But really though, is it? When will it be ready? I thought you were supposed to be done by now? When can we eat? It looks good already, can we just eat it now?
Don’t pretend you haven’t heard these questions before. Probably, you’ve even asked them before, perhaps even to yourself about your own cooking! A meal is taking a bit longer than you expected, you’re really hungry and that stew really does look pretty good. Why not just eat it now?
More often than not, we need to practice patience in our lives. Sometimes it is just waiting for dinner to be ready, sometimes it is waiting for results from your new diet plan, sometimes it is waiting for God to answer prayer. Our prayers come in many forms and are never answered in the same way. Almost never are they answered on our timeline or in ways that we understand. Because God’s time is not our own time, we frequently find ourselves asking, “When? Weren’t we already done with this? Isn’t this taken care of already?”
So here’s a stew recipe that asks you to wait, even though it looks like it is ready.
Hatch Green Chili and Pork Stew
2 lbs lean pork, cubed
2 Tbs fat (I use olive oil)
1 medium onion, chopped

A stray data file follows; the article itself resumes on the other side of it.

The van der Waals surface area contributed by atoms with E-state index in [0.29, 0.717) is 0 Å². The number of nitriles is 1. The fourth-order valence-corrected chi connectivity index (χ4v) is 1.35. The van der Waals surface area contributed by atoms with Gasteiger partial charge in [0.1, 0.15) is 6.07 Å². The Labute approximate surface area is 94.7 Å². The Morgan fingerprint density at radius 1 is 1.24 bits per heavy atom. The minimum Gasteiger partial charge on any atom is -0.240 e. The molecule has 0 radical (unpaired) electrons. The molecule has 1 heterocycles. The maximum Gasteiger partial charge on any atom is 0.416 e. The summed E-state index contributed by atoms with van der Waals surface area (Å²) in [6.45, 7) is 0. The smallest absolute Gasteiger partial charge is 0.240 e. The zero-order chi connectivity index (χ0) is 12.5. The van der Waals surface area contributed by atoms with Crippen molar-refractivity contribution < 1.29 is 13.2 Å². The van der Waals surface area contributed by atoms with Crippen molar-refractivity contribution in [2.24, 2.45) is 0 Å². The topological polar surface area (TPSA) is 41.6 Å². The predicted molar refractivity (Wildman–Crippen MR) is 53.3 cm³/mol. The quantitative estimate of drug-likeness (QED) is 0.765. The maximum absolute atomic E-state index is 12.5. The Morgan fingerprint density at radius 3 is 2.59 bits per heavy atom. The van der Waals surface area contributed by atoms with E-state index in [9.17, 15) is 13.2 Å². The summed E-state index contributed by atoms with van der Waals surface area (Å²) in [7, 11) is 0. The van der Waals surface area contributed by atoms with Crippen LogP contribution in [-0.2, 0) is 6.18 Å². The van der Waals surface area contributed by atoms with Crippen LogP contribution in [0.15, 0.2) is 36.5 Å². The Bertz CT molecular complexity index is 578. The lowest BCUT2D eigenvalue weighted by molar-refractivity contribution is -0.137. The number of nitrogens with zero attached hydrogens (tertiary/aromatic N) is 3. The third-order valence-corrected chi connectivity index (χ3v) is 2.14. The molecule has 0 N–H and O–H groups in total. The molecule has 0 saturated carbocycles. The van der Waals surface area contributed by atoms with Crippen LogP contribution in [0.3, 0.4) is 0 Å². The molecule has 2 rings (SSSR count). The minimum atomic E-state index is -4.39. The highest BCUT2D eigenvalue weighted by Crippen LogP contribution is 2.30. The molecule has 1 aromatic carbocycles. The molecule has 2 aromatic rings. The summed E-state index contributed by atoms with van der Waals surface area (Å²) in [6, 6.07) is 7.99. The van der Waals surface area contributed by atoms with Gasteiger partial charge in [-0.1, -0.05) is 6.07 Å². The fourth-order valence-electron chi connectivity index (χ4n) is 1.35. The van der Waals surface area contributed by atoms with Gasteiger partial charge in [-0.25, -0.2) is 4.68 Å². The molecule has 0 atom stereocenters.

1 clove garlic, minced
1/4 c tapioca starch (you can use flour or cornstarch if not observing a such a diet)
1 can diced tomatoes (14 oz)
6-8 roasted green chilies, chopped*
1 jalapeno, seeded and chopped
1 tsp salt
1/2 tsp pepper
1 c chicken stock
- Heat the fat over medium heat in a small dutch oven or stock pot. Add the pork and lightly brown (don’t worry about it being cooked through, it will cook later).
- Once the pork has browned, add the onion and garlic until translucent.
- Stir in the starch to coat the pork, so that everything is sticky (this is your thickening agent).
- Add the tomatoes (you can drain them if you like, but I prefer them undrained), green chilies, jalapenos, salt and pepper. Incorporate thoroughly and allow to simmer briefly. Then add the stock, bring to a rolling simmer.
- Reduce heat to a low simmer, cover and simmer for at least an hour, best at least two hours.
*You can typically get these roasted in-store, but if you live in a place like I do, where they only roast one, maybe two, Saturdays out of the season, I just roast them on my own. This is easy– line a baking sheet with foil, line out the peppers and roast at 400* for 20 minutes. Then turn the peppers and return to the oven for another 20 minutes. Then allow to cool, remove the stem, skin (should be papery) and seeds.
About halfway there, you could easily fall into the trap of ‘isn’t it ready yet?’ It looks right and everything seems cooked. Why wait?